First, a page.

This kind of oneness does not happen on the first night of the honeymoon. It doesn’t happen in the first year of marriage, or in the second. In fact it takes a life time. And it does not come automatically or easily, but with great effort and struggle and investment. It comes slowly with lots of ups and downs. It comes so slowly and with such struggle because of the reality of the Fall and human sinfulness. It comes imperfectly because every husband and every wife is essentially selfish and self-centered. In our fallenness we are bent toward independence and selfishness which mitigates against true oneness. But just because it is hard and just because we may never attain the ideal does not mean we should give up or stop trying. Because in the trying and even in the failing, we are reaching toward God’s ideal of oneness and transparency which is described in man’s pre-fallen state in verse 25: The man and his wife were both naked, and they felt no shame. We feel ourselves reaching toward that ideal state for which we were created; a true oneness and transparency that is both physical and emotional. We may never attain the ideal or reach perfection, but it is worthwhile to make the quest. And in the quest, we ourselves are changed. Someone has wisely said, “Marriage is God’s gift to the human race to save us from our selfishness.”

What is the take away from this sermon? There is lots of food for thought in this chapter. Let me quickly highlight several applications. Man is made for relationship. We are made to live in community with other human beings, other people like ourselves. Marriage is the most basic and fundamental and intimate of relationships. But it is not the only one. Parent-child, siblings, friends; all these relationships carry their own rich reward as we share life together. These relationships are especially rewarding when they are based on a shared relationship with Christ and a spiritual dimension in the family of God. Some of us are extroverts who collect a wide array of friends. Others of us are introverts who like quiet and seek solitude. But whatever our natural personalities, we all need relationships, friends, companions for the journey. Nurture your relationships. If you don’t have them, look for them, cultivate them, ask God for them. “It is not good for man to be alone.”

God made us male and female. Let us not shy away from this truth. Celebrate the truth of “same same, but different.” Someone was once asked, “But which one is superior?” He wisely answered, “The woman is absolutely superior…at being a woman. And a man is absolutely superior at being a man.”

Let me pause at this point to say a word to those who are unmarried. From Genesis 2 alone, we might go away thinking that marriage is the only state of life in which we can be fulfilled, complete and happy. But if we scan the whole of Scripture, we find that while marriage is an honorable state in the eyes of God and certainly a natural desire for any man or woman, it is not the only state which God honors or to which he calls his children. In fact Paul points out that there are some distinct advantages to the single life in terms of service to God. Prayerfully seek God’s will in the matter and trust his plan.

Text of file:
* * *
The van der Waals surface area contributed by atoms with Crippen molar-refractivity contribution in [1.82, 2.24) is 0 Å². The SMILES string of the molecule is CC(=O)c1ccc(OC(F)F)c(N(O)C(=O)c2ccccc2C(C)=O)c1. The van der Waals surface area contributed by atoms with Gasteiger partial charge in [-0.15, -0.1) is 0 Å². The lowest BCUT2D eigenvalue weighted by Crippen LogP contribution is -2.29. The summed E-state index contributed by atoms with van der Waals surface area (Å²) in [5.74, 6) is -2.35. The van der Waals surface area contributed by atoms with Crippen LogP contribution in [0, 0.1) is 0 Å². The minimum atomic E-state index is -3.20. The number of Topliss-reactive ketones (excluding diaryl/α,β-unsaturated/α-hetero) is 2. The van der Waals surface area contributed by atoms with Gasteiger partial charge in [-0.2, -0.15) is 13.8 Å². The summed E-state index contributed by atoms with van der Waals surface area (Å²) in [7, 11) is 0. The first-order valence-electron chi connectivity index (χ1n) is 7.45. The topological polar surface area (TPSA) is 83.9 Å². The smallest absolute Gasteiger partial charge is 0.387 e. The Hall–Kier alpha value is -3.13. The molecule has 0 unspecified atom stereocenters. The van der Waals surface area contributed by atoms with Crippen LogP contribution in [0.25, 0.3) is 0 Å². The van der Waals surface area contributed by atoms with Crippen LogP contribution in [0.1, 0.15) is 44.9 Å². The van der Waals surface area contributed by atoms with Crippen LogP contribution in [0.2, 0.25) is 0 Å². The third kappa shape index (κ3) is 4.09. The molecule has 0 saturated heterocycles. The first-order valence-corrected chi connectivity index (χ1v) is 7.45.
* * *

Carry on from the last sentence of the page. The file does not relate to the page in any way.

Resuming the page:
In the meantime, keep yourself pure. Do it first of all for the Lord. This is God’s will! Then, do it for yourself. This is God’s will for you! And God’s will is always that which will bring the greatest joy and the greatest happiness, and it is a joy free from guilt and regret. Finally, do it for your potential future wife or husband. The gifts of God are worth waiting for.  And if you do pursue marriage, please be careful to observe the cautioning words of the Apostle Paul, given to widows: “She is free to marry anyone she wishes, but he must belong to the Lord.”

To those of you who are married, the applications are many and, I trust, obvious. First of all, Leave! Be sure you have made an appropriate transfer of your affections and loyalty from your family of origin to your wife, to your husband.

Cleave! Keep your wedding vows. Remain faithful to your spouse. Stay married! Marriage is intended by God to be permanent, “as long as both shall live.” Obviously we do not have time in a message like this to go into all the complicating factors of life in a fallen, broken world. And our God is a God of grace. But I don’t have to tell you that our world has strayed very, very far from God’s plan and design for marriage, and sadly, the church is not very far behind, as the divorce rate among Christians is not much different from that of the rest of society.

Become one flesh. Pursue the goal of becoming one, not just physically, but in unity of love, life and purpose. And if I can be permitted to say one final word to husbands: Every now and then, don’t forget to say, “Wow! Thank you, God!”


  1. “It is not good for the man to be alone.” (Genesis 2:18) “Man was made for relationship.” Discuss these two statements and their implications for man and woman in marriage and in terms of other human relationships. How does our relationship with God fit into your discussion?
  2. “Same, same…but different.” With respect to man as “male and female” and gender differences, do you agree with this summary? Why or why not? How does this phrase compare with your previous understanding or teaching you have heard before? What cautions might you add to the discussion?
  3. “The man shall leave his father and mother…” Does this statement match the common practice in your culture? What are the problems you have observed or experienced when this principle is ignored? Suggest possible steps for resolving these problems.
  4. “…and hold fast to his wife…” “What God has joined together, let man not separate…” “…Til death do us part.” All these phrases emphasize God’s plan for the permanence of marriage. What are some reasons you have heard couples give for ending a marriage? Are there any Biblical reasons for divorce? Why do you think the Christian divorce rate so closely matches that of the unbelieving world? How and where should Christian grace enter our discussion of this subject?
  5. “…the two shall become one flesh.” Beyond the physical union, what are some other implications and dimensions of this statement for married couples?